- LTDP ALTS
LTDP ALTS: ATSR Long Term Stability Project
The long time-series of observations made by the Along Track Scanning Radiometers (ATSR) missions represents a valuable resource for a wide range of research and EO applications. The ATSRs are multi-channel imaging radiometers with the principal objective of providing data concerning global Sea Surface Temperature (SST) to the high levels of accuracy and stability required for monitoring and carrying out research into the behaviour of the Earth's climate.
The first ATSR instrument, ATSR-1, was launched on board ESA's European Remote Sensing (ERS) satellite, ERS-1 in July 1991. ATSR-1 was followed by ATSR-2, launched on ERS-2 in April 1995 and the Advanced Along Track Scanning Radiometer (AATSR) on Envisat in February 2002. Whilst the AATSR mission has now come to an end with the loss of Envisat in April 2012, the data from these three missions provides a significant 20+ year data set of global observations in the Short Wave Infrared (SWIR) and Thermal Infrared (TIR) regions. In time, this data set will also be augmented by observations from the fourth ATSR-type instrument, the Sea and Land Surface Temperature Radiometer (SLSTR) aboard the Copernicus Sentinel-3 satellites.
With the advent of ESA's Long-Term Data Preservation (LTDP) programme, thought has turned to the preservation and improved understanding of such long time-series, to support their continued exploitation in both existing and new areas of research, bringing the possibility of improving the existing data set and to inform and contribute towards future missions. For this reason, the 'Long Term Stability of the ATSR Instrument Series: SWIR Calibration, Cloud Masking and SAA' project, commonly known as the ATSR Long Term Stability (or ALTS) project, is designed to explore the key characteristics of the data set and new and innovative ways of enhancing and exploiting it.
If you have any questions about this project, contact:
ESA Technical Officer: Mirko Albani
Project Manager: Hannah Clarke
Organisation: Telespazio VEGA UK Ltd
The atmospheric total column water vapour (TCWV) retrieval algorithm, AIRWAVE (Advanced Infrared Water Vapour Estimator), has been developed using the measurements from the two thermal infrared (TIR) channels of the ATSR instrument series, namely the 10.8 and 12 µm channels. The use of the dual view capability of the ATSR instruments allows for the accurate and precise retrievals of cloud free TCWV over oceans for day-time and night-time illumination conditions.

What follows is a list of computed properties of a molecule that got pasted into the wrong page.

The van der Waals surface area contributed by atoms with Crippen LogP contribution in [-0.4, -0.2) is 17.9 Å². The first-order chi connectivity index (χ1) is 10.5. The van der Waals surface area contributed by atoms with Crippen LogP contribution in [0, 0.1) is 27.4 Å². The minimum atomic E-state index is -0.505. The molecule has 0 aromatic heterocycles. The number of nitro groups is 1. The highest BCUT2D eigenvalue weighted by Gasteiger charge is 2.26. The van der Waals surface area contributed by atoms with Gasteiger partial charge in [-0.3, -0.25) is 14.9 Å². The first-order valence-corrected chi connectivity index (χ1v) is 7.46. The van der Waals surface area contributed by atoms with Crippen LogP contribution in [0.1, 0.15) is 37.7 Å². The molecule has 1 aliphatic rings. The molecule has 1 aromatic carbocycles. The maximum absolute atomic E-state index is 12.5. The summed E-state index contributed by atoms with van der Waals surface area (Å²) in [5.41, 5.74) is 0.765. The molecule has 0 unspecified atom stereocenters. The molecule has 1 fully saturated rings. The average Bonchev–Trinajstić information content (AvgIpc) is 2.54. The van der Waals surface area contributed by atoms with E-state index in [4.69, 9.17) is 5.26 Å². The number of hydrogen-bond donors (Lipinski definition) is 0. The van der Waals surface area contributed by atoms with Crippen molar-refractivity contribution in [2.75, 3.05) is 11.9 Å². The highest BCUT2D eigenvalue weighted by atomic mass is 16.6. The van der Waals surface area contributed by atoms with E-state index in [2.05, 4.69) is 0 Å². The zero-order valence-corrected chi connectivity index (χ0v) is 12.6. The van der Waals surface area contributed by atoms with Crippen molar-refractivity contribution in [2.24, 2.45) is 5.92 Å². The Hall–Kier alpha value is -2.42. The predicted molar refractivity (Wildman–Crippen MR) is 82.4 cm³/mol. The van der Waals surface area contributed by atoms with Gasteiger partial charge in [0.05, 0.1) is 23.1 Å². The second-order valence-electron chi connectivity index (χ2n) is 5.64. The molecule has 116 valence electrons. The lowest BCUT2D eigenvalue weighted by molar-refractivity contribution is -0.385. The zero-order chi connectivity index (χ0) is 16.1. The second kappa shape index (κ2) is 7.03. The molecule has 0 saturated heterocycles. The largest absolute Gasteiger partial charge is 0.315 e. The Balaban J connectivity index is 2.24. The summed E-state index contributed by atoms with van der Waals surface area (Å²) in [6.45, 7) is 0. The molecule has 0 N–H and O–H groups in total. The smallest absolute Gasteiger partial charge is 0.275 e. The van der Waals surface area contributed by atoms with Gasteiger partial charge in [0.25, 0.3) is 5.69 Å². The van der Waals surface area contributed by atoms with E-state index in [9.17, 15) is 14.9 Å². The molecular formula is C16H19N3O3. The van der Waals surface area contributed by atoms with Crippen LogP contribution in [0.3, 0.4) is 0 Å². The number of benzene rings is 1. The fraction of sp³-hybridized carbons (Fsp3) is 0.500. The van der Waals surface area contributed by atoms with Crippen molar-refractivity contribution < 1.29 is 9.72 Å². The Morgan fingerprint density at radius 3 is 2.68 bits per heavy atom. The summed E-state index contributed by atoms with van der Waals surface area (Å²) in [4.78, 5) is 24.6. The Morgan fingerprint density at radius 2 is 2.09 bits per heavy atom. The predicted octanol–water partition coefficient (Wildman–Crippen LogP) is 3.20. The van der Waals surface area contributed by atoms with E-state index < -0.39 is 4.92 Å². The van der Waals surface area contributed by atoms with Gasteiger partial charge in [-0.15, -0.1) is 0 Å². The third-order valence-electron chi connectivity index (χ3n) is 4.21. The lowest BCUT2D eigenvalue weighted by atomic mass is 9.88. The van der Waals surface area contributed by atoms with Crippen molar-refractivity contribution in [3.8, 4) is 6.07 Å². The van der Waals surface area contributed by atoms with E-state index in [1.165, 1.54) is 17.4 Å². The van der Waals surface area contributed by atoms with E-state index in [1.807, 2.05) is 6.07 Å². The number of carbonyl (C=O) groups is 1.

The GBT-UBT Tool - version 1.6 is available (for free) for processing and analysing AIRWAVES data.
A full description covering the tool features, usage and output is available in the README.md file.
Summary of tool features:
- Parses ATSR-1, ATSR-2 and AATSR TOA 1P (Level 1B) files
- Computes UBT geolocations for measurement pixels
- Orthorectifies geolocations taking into account an external Digital Elevation Model
- Computes the acquisition time of each measurement
- Computes the extent/size of AATSR pixel Field Of Views projected onto a spherical Earth surface in along and across track directions
- Outputs array datasets in either netCDF4-CF or HDF5 format files
- Computations are multi-threaded to take advantage of multiple CPU environments
- Is written in Java to facilitate simple deployment on various Operating Systems
- Is licensed under the terms of the GNU General Public License (GPL3), which implies that it is completely free, including the source code
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